Mostly they were filled with the extra sons of the warrior classes. These men were then expected to pray for the sins of their brethren in armor. Monasteries also served as hotels for the rich. Combined with the activities of monasteries as landlords, by the start of our period, monasteries were associated with the rich and powerful. When the rich and powerful looked to reform the Church, they looked to monks for guidance. Yet few ordinary people looked at monasteries for spiritual guidance.
And many monks themselves questioned whether monasteries were separated from the world or were now a part of it. 5. Monks had no responsibility for taking care of the pastoral needs of the laity, that is, all the ordinary people who made up the Christian faithful. The churchmen in charge of the spiritual needs of the laity were called “secular “clergy, because they lived in the world. The secular clergyman with most of the pastoral responsibility was the parish priest. Over the parish priests were bishops.
Very few eleventh century parish priests knew very much about pasturing. Many were the sons of priests, who inherited their churches from their fathers. Many were married or had concubines. Whether or not their lack of expertise bothered the peasants is a hard question to answer. But it scandalized the monastic elite, who demanded that churchmen maintain purer lives.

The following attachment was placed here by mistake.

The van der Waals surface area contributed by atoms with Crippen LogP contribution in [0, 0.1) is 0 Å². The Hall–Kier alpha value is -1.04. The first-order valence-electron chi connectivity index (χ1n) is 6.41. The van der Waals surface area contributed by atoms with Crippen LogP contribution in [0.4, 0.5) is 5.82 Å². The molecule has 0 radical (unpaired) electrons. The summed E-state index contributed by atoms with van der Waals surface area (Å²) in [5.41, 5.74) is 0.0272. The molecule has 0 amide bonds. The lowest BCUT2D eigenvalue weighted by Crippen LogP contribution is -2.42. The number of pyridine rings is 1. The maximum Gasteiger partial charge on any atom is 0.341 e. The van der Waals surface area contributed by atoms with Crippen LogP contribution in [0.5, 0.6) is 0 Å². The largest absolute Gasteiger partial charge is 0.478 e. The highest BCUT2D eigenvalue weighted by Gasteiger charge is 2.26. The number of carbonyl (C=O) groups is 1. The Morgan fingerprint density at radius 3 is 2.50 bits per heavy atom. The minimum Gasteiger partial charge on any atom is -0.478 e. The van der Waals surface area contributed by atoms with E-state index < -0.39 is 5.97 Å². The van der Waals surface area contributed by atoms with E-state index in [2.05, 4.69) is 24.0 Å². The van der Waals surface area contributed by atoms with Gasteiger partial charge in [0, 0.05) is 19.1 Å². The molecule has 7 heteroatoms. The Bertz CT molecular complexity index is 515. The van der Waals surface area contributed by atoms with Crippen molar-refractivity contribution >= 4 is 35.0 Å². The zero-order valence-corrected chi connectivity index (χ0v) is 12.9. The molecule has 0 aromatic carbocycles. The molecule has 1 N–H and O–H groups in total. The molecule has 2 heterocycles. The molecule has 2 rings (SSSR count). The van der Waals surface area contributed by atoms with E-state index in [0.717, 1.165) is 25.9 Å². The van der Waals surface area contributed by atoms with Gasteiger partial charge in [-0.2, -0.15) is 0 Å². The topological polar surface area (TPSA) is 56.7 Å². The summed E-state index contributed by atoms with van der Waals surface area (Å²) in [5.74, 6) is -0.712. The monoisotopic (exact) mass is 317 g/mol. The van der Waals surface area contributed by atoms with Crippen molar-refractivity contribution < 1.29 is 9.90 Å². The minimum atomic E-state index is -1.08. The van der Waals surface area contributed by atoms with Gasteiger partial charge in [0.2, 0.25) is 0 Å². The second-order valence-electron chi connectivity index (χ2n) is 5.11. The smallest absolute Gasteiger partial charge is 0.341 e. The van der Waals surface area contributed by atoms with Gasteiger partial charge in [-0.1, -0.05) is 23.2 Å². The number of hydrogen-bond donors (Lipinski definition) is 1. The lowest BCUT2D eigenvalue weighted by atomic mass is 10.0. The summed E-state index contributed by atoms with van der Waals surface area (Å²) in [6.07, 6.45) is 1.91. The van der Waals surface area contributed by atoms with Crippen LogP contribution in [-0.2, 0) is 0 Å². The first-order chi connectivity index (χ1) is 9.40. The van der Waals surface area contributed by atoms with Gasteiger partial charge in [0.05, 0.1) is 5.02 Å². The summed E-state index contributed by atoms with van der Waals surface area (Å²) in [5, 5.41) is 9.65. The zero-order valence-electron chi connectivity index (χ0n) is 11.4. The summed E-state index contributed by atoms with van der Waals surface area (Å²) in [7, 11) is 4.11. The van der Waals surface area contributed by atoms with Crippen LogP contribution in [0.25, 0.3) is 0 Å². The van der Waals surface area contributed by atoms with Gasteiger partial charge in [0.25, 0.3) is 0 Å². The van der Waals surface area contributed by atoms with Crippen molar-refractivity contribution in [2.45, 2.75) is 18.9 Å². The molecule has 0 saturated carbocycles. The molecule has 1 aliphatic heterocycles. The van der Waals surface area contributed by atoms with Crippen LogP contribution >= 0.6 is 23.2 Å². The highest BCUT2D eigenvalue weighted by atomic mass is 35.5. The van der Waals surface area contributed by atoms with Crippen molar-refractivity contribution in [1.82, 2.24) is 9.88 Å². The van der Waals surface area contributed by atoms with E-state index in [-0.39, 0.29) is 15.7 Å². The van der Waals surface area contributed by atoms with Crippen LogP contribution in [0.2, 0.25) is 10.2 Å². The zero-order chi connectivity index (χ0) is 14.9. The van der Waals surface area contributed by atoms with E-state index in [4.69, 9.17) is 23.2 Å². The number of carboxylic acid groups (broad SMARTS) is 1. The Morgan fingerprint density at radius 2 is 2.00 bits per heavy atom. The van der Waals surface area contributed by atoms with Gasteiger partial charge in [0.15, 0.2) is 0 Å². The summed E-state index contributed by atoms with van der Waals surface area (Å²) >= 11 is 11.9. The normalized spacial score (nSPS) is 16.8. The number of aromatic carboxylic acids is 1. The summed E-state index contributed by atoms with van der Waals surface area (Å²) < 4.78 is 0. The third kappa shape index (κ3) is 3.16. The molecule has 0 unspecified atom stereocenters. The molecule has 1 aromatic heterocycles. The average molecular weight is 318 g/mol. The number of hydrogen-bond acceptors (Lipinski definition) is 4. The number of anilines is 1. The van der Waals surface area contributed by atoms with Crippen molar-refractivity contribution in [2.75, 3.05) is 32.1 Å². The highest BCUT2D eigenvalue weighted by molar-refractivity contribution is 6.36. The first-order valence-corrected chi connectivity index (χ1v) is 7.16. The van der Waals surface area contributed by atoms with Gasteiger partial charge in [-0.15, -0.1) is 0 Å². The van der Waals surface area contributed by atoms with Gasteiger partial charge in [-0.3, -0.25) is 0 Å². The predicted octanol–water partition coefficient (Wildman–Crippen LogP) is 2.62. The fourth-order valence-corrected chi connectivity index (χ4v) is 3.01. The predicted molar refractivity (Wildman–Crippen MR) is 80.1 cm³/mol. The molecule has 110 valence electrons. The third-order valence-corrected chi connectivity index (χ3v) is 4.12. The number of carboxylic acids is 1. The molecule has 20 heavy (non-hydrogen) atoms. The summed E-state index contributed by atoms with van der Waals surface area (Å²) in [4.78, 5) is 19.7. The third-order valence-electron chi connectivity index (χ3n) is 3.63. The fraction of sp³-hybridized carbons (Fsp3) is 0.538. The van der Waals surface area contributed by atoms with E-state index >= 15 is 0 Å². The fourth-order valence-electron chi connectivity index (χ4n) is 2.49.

... an immediate reflection of corruption in the church – a priest that runs a business! In the ... their pardons rather than go to church and confess to the priest. The pardoner and his partner ... of the church. He is a womanising convivial rascal, a priest without vocation who hated church services and ... , the corrupt constable and the pardoner, the priest, the friar, the chaplain and the sergeant. ...
What perhaps bothered peasants more was the fact that there were not enough parish priests, or any other type of pastor, to go around. This increasingly became the case with the rise of cities. Both in the countryside and in the new cities there was a dearth of pastors. 6. The “Gregorian Reform” takes its name for the efforts of Pope Gregory VII (1073-1085) to correct what he saw to be the greatest abuses in the church of his time.
Most of these abuses stemmed from both churchmen and laymen not having sufficient respect for the office and status of cleric. Gregory is best known for forcing the Emperor Henry to crawl in the snow begging to be forgiven at Canossa, but he is important for this course for his efforts to require that priests lead purer lives. Gregory was the most forceful of a set of reformers, most of whom had been monks earlier in life, to make secular clergy live up to monastic ideals. Gregory, along with the rest of these reformers began to condemn in public corrupt priests. While Gregory did not support the idea, other reformers insisted that if the sacraments of the Church were performed by an unclean priest, those sacraments had no value. Gregory had some short term success in forcing corrupt priests to get their lives in order.
But the long term impact of his reforms was to heighten public awareness of clerical corruption, without offering any solution to it.